Apart from using Tango as middleware, sardana uses some of Tango features:

  • serialization monitor

  • limits protection (partially, a part of it is re-implemented in the core)

  • attribute configuration

  • state machine (partially, a part of it is re-implemented in the core)

  • Tango DB:

    • for storing persistent configuration (but MacroServer environment)

    • naming service / broker


SEP20 propose to use YAML configuration files for storing persistent configuration

Sardana kernel

Within sardana kernel resides objects of the sardana core classes. There are two principal objects:

  • MacroServer - macro execution engine

  • Device Pool - repository of hardware elements


Device Pool part of the kernel consist of one Pool object which acts as:

Main categories of objects managed by Device Pool:

classDiagram PoolObject <|-- PoolBaseElement PoolBaseElement <|-- PoolBaseController Controller <|-- MotorController MotorController <|-- MyCustomController PoolBaseController <|-- PoolController PoolBaseController "1" *-- Controller PoolController <|-- PoolPseudoMotorController PoolBaseController "0..*" *-- PoolElement PoolBaseElement <|-- PoolElement PoolElement <|-- PoolMotor PoolBaseGroup <|-- PoolPseudoMotor PoolBaseGroup "1..*" o-- PoolElement PoolElement <|-- PoolPseudoMotor PoolBaseGroup <|-- PoolGroupElement PoolBaseElement <|-- PoolGroupElement PoolGroupElement <|-- PoolMotorGroup cssClass "Controller,MotorController,MyCustomController" pluginNode cssClass "PoolObject,PoolBaseElement,PoolBaseController" coreNode cssClass "PoolController,PoolPseudoMotorController" coreNode cssClass "PoolBaseElement,PoolElement,PoolMotor" coreNode cssClass "PoolPseudoMotor,PoolBaseGroup,PoolGroupElement" coreNode cssClass "PoolMotorGroup" coreNode

Class diagram of motion related main classes


The objects currently under Pool management are communicated to the clients with the Elements attribute.

state of pseudo axis elements or groups is composed from state’s of their associated elements e.g.

  • group state turns Moving when one of its associated elements reports Moving

  • group state turns On when all of its associated elements reports On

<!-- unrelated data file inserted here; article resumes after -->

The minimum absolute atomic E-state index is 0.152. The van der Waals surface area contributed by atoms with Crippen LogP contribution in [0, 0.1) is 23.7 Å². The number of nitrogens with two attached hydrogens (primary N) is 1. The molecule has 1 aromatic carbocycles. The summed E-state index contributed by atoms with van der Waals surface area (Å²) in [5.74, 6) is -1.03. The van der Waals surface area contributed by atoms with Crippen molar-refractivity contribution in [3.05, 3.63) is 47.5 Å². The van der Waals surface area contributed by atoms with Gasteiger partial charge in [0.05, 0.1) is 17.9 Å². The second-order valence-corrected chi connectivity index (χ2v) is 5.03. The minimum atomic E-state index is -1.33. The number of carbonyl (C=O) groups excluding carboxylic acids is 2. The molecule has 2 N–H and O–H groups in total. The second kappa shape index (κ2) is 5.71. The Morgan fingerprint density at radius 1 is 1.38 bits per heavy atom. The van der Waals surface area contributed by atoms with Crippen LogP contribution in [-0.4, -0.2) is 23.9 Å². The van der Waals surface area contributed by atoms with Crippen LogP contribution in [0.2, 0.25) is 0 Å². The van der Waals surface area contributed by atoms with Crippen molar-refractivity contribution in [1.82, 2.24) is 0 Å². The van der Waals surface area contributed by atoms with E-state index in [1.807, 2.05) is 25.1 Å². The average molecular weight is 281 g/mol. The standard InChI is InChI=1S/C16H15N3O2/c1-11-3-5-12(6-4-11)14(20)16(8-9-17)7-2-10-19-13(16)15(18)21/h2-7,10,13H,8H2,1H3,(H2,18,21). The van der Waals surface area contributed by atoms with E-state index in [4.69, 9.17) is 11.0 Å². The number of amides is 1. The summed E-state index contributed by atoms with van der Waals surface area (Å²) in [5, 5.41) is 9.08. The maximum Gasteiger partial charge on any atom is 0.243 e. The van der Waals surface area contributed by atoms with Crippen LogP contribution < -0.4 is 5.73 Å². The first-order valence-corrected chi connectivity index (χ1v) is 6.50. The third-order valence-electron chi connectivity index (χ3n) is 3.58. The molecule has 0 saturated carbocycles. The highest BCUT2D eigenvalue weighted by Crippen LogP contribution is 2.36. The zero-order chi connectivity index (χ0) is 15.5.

State changes are notified with the publisher-subscriber implementation.

Motion and acquisition are handled with PoolMotion and PoolAcquisition respectively (the latter one is composed from specific sub-actions). Each axis elements and pseudo axis elements aggregates one action instance for exclusive use during an independent motion or acquisition. Groups aggregate a different action instance for grouped motion or acquisition which involves all elements associated to the group.


MacroServer part of the kernel consist of one MacroServer object which acts as:

  • macro parameter types managed by TypeManager

  • macros managed by MacroManager

  • objects managed by Pool instances it is connected to (can be multiple of them)

The objects currently under MacroServer management are communicated to the clients with the Elements attribute.

Door is just a thin layer in macro execution process where the principal role plays MacroExecutor - one instance per Door.

Macros are executed asynchronously using threads by one ThreadPool with just one worker thread per MacroExecutor.


sardana-jupyter executes macros synchronously.

Macro execution consists of:

  • user inputs macro parameters

  • composing of XML document with macro execution information e.g. parameters parsing in Spock

  • execution of RunMacro() command on Door Tango Device

  • parameters decoding and validation by MacroManager and ParamDecoder

  • creation of macro object from its meta equivalent MacroManager

  • macro execution using MacroExecutor

Macro execution can be stopped, aborted or released, and the following sketch demonstrate different activity flows depending on where the macro was interrupted:


Activity diagram showing different execution flows of interrupting a macro

While Device Pool controllers are long-lived objects, recorders and macros are short-lived objects created on demand and destroyed when not needed anymore.


Main software layers of sardana on example of MacroServer macros and recorders


In sardana we distinguish the following plugin types:

  • macros

  • recorders

  • controllers

Manager classes e.g. ControllerManager or MacroManager are mainly responsible for:

  • discovery and reloading

  • act as container of plugins

  • factory of plugin instances

Plugins are represented by meta classes e.g. ControllerClass or MacroClass.

Sardana plugins discovery is based on directory scanning and python modules introspection. The scanning process looks for classes inheriting from a certain base class e.g. MotorController or specially decorated functions e.g. macro and if found they are loaded into the kernel and available for instantiation. Plugins discovery takes place on the server startup and can be executed on user request at runtime.

Sardana comes with a catalogue of built-in plugins and allows for overriding of plugins based on the name. By means of configuration you define which directories and in which order (relevant for the overriding mechanism) will be scanned.


SEP19 proposes to add a new way of registering plugins based on setuptools Entry Points.